Grocery Store Gap Persists in Washington, D.C., Report by D.C. Hunger Solutions Finds
WASHINGTON, November 1, 2021 – There are still disparities between wards with the lowest and highest incomes regarding residents’ access to full-service grocery stores, according to the Still Minding the Grocery Gap in D.C.: A 2021 Update report released today by D.C. Hunger Solutions. A year after the 10th anniversary of the original grocery store report, D.C. Hunger Solutions conducted another review of accessibility to full-service grocery stores in the District. The latest report evaluates the current status of grocery store access and reviews Washington, D.C. government policy changes in the last year. The findings affirm that it is still more challenging to access nutritious food in the Blackest and lowest-income neighborhoods in the city; however, the government is beginning to take steps to alleviate these challenges.
“Despite community interventions, the grocery gap and food insecurity continue largely unchanged since a decade ago,” said Beverley Wheeler, director of D.C. Hunger Solutions. “It is time to challenge that status quo.”
Key Findings from the 2020 report:
- There are significantly fewer full-service grocery stores in Wards 5, 7, and 8 than in the other wards
- Wards 5, 7, and 8 do not have significant disparities in the number of community-based food programs, such as Healthy Corner stores, farmers’ markets, and community gardens, when compared with the other wards, but still lack sufficient and reliable access to healthy and affordable food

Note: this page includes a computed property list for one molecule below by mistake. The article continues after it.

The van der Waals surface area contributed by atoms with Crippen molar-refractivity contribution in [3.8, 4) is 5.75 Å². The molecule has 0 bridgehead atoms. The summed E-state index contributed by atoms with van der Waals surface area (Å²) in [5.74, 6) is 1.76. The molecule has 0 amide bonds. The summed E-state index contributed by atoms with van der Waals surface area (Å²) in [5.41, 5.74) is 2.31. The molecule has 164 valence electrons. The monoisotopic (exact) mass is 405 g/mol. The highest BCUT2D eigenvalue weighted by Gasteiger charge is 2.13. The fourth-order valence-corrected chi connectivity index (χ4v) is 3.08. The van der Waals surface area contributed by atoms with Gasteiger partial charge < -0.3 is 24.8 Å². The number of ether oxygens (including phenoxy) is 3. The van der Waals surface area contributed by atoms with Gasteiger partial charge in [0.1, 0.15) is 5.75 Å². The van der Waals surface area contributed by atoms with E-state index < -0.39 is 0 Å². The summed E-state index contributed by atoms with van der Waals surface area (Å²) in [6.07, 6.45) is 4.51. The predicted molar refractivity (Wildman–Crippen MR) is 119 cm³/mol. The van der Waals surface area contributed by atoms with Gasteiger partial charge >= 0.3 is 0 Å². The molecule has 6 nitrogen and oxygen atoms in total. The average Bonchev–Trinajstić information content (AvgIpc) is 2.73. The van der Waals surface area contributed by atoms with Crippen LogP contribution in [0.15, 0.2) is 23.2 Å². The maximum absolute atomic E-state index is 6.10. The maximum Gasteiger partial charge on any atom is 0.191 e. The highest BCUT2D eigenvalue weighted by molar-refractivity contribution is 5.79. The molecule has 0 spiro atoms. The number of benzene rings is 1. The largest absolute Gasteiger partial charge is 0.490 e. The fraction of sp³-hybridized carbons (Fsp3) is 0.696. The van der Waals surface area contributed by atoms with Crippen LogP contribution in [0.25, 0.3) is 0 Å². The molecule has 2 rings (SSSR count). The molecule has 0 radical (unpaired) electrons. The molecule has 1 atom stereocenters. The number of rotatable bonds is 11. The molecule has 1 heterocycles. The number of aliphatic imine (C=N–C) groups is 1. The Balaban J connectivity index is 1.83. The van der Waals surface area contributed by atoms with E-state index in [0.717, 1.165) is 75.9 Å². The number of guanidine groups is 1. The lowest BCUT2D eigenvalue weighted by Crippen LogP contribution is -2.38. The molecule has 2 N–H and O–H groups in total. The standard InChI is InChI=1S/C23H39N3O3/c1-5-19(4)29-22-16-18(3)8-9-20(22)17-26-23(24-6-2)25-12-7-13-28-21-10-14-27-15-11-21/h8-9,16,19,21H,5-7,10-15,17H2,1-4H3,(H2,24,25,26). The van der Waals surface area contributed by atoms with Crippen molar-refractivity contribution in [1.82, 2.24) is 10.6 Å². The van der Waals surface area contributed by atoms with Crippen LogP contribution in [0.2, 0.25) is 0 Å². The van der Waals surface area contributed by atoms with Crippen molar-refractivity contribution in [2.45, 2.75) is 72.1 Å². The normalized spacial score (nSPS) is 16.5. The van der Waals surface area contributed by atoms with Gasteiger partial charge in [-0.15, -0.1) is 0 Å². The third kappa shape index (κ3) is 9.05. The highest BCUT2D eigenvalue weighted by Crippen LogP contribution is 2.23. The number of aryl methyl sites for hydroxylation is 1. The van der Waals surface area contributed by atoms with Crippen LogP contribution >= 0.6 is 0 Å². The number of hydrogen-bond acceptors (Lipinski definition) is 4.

- The racial wealth gap is increasing in the District of Columbia.
Key Findings in the 2021 Update:
- The number of grocery stores in Wards 7 & 8 has not changed in the past year, and stores in the pipeline have not been built
- The government of the District of Columbia has taken significant steps to help fund businesses to bridge the grocery gap, including
- Nourish DC Fund
- Food Access Fund
- East of the River Leasing Strategy
- Proposed legislation: Reopen Washington, DC Alcohol Act, and the Supermarket Tax Incentives Amendment Act of 2021
“There is no excuse for hunger or racial inequities in our nation’s capital when solutions exist,” added Wheeler. “We are excited to see the emerging efforts and political will to make it happen and will continue to advocate for improved policies to end the grocery gap.” The report includes recommendations on improving the grocery gap, including:
- Increase Funding for the Nourish DC Fund to focus on investing in locally-owned food businesses to help address the grocery gap
- Increase SNAP benefits by 30 percent in the District using federal and local funds
- Amend the Supermarket Tax Incentives Program to target areas with the highest level of need, including Wards 7 and Wards 8
The Still Minding the Grocery Gap in D.C.: A 2021 update can be found online.
About D.C. Hunger Solutions
D.C. Hunger Solutions, founded in 2002 as an initiative of the Food Research & Action Center (FRAC), works to create a hunger-free community and improve the nutrition, health, economic security, and well-being of low-income people in the District of Columbia. To learn more about D.C. Hunger Solutions, visit www.dchunger.org